According to the Rojava Information Center (RIC), an independent research and media institute in the region, the desolation of farms in the Qamishlo and Amude countryside in early June is characteristic of the more recent spate of attacks against the region’s agriculture. Contrary to 2019, the majority of this year’s crop fires were caused by artillery fire, shootings, and arsons from the Turkish occupied territories or the Turkish side of the border. In a few cases, drone strikes targeted vehicles that inflamed their surroundings.

“ISIS is unlikely connected to these fires, as they are mostly active in the southern parts, particularly Deir ez-Zor, whereas all fires [this year] have been in the northern and western parts of the DAANES territory,” commented Mario from RIC to Turning Point. In some cases, eyewitnesses identified the perpetrators as Turkish soldiers. Yet, it is often impossible to ascertain if a fire was ignited by the Turkish Army or by one of its Syrian proxy forces from the so-called Syrian National Army (SNA).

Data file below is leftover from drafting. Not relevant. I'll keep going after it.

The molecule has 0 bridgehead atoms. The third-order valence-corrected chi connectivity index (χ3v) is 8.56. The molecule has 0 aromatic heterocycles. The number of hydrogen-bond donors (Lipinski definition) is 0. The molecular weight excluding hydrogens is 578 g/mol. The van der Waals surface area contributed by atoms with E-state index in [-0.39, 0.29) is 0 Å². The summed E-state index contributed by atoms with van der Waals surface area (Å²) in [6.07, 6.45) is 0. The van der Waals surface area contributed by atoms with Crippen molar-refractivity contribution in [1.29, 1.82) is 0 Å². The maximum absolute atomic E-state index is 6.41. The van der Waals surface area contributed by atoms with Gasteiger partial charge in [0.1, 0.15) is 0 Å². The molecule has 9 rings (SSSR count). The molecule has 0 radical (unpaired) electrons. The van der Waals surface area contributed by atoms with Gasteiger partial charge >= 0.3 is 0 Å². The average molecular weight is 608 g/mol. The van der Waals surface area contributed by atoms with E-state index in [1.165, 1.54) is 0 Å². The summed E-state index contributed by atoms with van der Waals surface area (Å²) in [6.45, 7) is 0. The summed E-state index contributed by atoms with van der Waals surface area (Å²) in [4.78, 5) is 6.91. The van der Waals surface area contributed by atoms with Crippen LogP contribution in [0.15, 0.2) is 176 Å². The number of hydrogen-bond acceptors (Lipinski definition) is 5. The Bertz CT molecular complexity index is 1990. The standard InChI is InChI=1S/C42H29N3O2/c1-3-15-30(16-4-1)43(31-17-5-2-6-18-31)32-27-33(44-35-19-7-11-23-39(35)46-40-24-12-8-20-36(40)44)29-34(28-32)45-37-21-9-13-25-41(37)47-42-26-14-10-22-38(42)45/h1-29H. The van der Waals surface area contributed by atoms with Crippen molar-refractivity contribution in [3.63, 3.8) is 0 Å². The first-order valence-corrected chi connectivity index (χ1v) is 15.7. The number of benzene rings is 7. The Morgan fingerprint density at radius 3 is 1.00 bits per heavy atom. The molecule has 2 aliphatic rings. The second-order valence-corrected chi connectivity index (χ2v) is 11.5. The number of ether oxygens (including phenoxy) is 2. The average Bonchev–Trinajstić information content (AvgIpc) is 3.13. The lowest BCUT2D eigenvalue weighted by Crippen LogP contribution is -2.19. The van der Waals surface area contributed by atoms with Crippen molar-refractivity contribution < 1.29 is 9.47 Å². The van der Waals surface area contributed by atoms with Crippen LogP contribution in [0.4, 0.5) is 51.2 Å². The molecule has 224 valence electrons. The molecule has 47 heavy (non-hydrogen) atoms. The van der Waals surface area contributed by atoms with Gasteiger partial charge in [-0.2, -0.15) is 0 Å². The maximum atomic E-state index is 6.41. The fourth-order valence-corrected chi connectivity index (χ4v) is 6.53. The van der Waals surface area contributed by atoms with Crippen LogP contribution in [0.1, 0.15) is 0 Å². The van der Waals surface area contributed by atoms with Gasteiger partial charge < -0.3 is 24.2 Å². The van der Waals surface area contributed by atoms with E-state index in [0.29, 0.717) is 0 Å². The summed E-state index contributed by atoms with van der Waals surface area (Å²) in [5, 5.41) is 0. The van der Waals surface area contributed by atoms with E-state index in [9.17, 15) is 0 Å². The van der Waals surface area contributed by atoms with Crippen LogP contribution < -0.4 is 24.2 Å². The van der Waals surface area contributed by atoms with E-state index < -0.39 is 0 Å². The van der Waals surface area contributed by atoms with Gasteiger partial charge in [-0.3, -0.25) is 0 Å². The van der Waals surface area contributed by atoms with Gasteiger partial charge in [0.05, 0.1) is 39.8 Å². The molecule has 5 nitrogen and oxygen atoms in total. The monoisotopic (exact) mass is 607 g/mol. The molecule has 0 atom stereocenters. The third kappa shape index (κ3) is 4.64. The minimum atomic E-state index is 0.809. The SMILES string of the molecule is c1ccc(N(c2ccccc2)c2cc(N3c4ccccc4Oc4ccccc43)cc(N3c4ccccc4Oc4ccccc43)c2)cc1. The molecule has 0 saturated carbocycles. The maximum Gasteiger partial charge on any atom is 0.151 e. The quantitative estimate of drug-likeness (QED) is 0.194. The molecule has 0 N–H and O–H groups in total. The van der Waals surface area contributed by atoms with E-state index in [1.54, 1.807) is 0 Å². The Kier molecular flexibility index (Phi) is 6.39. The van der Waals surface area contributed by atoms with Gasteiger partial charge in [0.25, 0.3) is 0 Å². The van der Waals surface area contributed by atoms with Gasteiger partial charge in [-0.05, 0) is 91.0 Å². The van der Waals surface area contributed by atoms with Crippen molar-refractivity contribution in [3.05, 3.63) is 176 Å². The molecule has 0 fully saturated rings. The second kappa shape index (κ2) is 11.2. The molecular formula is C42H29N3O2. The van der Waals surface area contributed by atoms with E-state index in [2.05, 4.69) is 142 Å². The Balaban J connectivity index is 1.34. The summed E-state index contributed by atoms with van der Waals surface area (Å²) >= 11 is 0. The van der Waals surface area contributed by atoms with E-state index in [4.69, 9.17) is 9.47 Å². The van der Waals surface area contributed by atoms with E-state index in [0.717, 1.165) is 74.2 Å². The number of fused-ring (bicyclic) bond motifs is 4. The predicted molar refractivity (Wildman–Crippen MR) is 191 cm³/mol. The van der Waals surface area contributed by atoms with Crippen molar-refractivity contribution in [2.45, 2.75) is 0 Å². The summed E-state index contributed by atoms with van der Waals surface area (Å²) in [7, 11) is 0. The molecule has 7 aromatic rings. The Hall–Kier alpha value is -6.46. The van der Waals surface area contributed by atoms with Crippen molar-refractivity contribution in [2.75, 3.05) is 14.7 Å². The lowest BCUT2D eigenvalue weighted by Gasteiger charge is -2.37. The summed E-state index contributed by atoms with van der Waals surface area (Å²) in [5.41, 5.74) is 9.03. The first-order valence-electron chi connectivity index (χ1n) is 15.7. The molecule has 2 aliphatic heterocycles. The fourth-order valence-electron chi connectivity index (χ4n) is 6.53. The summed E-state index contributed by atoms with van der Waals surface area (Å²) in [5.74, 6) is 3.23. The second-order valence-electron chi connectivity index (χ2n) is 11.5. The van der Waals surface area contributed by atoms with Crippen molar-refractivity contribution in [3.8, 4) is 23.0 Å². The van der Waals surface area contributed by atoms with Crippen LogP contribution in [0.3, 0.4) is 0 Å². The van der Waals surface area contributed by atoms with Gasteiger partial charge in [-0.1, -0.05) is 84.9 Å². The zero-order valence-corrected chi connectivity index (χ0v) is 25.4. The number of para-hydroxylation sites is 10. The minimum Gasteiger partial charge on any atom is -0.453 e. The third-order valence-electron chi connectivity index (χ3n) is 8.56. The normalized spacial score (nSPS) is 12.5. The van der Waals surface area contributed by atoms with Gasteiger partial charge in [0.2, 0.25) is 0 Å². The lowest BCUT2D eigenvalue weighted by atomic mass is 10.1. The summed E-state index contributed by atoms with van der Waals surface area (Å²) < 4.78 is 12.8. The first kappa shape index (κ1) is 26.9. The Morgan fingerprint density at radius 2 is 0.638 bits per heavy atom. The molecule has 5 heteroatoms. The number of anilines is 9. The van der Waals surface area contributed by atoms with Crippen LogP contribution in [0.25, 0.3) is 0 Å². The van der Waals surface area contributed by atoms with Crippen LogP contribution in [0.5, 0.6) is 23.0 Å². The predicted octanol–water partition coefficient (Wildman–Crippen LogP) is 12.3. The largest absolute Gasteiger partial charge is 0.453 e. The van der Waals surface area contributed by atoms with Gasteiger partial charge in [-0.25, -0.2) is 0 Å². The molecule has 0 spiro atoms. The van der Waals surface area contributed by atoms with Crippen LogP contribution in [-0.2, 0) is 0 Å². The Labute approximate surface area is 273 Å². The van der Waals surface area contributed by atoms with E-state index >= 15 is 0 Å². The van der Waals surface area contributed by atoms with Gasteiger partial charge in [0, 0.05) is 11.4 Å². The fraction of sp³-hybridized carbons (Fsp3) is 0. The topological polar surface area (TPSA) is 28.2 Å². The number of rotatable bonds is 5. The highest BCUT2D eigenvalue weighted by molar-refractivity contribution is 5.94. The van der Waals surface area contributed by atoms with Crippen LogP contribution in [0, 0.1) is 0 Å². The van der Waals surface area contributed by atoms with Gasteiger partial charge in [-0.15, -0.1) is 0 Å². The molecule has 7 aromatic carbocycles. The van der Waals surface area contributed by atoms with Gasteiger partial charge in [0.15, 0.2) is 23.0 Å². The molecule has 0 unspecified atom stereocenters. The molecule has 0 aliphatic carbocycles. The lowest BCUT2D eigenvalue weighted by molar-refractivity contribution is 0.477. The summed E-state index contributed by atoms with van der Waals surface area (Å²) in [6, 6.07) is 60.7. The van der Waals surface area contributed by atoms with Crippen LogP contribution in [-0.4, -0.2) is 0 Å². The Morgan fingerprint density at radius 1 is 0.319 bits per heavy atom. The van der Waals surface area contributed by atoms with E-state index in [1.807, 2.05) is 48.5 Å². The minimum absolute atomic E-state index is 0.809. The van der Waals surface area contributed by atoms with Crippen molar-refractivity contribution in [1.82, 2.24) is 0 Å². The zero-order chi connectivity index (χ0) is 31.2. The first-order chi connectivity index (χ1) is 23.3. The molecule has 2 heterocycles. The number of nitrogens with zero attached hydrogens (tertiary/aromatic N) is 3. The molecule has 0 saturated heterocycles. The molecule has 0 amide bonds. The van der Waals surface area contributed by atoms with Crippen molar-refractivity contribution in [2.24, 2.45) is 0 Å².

This year, the DAANES dispatched at least 83 emergency fire brigades to protect its vast agricultural lands during the harvest season. The brigades suppressed 300 crop fires in the farmlands around Manbij city alone, which had been intensely targeted due to their proximity to the Turkish-occupied Al-Bab-Jarablus zone. Despite their efforts, between May 19–21, continuous artillery bombardment overwhelmed the fire brigades, and the resulting fire outbreak consumed up to 1,500 hectares of agricultural land, including 18,000 olive trees.